CeraPlas is housed in a compact, stick-shaped enclosure measuring 70.6 × 6 × 2.75mm, and operates on a 12-volt power supply, eliminating the need for special power supplies. This will contribute to the miniaturization of plasma generators based on CeraPlas.
piezobrush®, developed by relyon plasma, is the first plasma generator based on CeraPlas. piezobrush is compact, lightweight, and can be held in one hand like a pen for easy operation. Dr. Stefan Nettersheim, General Manager of relyon plasma, spoke about the strengths of piezobrush. “A small, portable plasma generator like piezobrush was made possible by TDK’s CeraPlas. We were able to design the power supply and drive circuitry as a very compact module, without requiring large drive circuitry or cooling systems.”
Toward medical applications and use in a wide variety of other fields
piezobrush, with its hand-held operation and ability to work on minute details, will enable the use of plasma in areas where it was previously challenging to do so. One such area is the treatment of dental implants. When cold plasma is used to bond disparate materials or to color dentures, the bond strengths can be increased and the uniformity of coloring can be improved by increasing the wettability. Furthermore, studies have shown that the increased wettability of implant surfaces can improve affinity with biological tissues. This has garnered particular attention in Europe, where dental technology is highly advanced.
relyon plasma GmbH
Cold plasma is applicable to a vast range of fields, including manufacturing, surface activation of plastics and treatment of dental implants. Dr. Nettersheim continues, “piezobrush, based on CeraPlas which is compact and features low power consumption, has made plasma more accessible. In the future, we can expect a wide range of applications, including in the medical field. The possibilities of cold plasma will continue to expand.”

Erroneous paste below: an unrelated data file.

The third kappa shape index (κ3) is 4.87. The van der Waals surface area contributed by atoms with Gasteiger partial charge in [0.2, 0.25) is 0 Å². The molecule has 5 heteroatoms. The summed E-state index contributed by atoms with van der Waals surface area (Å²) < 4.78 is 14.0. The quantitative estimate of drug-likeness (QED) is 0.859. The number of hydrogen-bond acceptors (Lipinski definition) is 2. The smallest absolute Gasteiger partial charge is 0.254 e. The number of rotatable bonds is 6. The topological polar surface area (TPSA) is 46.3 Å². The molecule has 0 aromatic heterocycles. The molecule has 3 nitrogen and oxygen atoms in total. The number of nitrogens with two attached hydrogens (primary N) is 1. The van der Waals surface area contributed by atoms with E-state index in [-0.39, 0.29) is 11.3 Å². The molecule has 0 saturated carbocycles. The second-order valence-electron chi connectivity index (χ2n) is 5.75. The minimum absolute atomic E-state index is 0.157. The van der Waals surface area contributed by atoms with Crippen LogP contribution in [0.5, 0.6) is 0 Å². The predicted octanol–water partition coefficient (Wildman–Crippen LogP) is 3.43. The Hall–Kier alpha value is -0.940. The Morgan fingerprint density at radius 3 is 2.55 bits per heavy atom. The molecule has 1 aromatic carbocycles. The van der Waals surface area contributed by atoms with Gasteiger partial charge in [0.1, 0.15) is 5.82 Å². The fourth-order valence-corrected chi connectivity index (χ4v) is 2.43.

- Cold plasma: A plasma in which only the electron temperature is high is called a non-thermal equilibrium plasma (cold plasma). This is in contrast to a thermal equilibrium plasma (thermal plasma), in which the electron temperature and the temperatures of the gas and ions are in equilibrium. The high electron temperature is effective for sterilization, cleaning, and surface activation.
- Piezoelectric transformer: A device that utilizes the properties of piezoelectric ceramics to convert voltages.
- Piezoelectric actuator: A component used to extract mechanical energy by applying a voltage to a piezoelectric ceramic material, a reversal of the phenomenon where the material generates electricity when force is applied.
- Multilayer ceramic technology: A technology essential to the manufacture of multilayer ceramic chip capacitors (MLCCs). Refers to a series of production technologies in which ceramic raw materials are formed into sheets, internal electrodes are printed, layers of them are stacked in large numbers, pressed, cut and fired.